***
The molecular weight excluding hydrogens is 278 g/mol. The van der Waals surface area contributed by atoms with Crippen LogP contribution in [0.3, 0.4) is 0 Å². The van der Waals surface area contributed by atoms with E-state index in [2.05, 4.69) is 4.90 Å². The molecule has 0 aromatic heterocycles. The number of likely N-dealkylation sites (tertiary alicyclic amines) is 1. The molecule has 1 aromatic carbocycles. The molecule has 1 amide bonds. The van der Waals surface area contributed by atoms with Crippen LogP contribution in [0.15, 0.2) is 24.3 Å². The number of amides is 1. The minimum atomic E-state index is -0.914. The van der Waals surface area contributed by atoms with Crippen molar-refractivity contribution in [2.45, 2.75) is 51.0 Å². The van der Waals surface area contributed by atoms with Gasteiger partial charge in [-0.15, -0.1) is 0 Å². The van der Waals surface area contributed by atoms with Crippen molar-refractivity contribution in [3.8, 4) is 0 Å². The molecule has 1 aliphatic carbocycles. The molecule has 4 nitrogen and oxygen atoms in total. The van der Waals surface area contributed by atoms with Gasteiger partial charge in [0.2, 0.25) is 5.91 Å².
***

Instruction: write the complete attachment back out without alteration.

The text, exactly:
The molecular weight excluding hydrogens is 278 g/mol. The van der Waals surface area contributed by atoms with Crippen LogP contribution in [0.3, 0.4) is 0 Å². The van der Waals surface area contributed by atoms with E-state index in [2.05, 4.69) is 4.90 Å². The molecule has 0 aromatic heterocycles. The number of likely N-dealkylation sites (tertiary alicyclic amines) is 1. The molecule has 1 aromatic carbocycles. The molecule has 1 amide bonds. The van der Waals surface area contributed by atoms with Crippen LogP contribution in [0.15, 0.2) is 24.3 Å². The number of amides is 1. The minimum atomic E-state index is -0.914. The van der Waals surface area contributed by atoms with Crippen molar-refractivity contribution in [2.45, 2.75) is 51.0 Å². The van der Waals surface area contributed by atoms with Gasteiger partial charge in [-0.15, -0.1) is 0 Å². The van der Waals surface area contributed by atoms with Crippen molar-refractivity contribution in [3.8, 4) is 0 Å². The molecule has 1 aliphatic carbocycles. The molecule has 4 nitrogen and oxygen atoms in total. The van der Waals surface area contributed by atoms with Gasteiger partial charge in [0.2, 0.25) is 5.91 Å².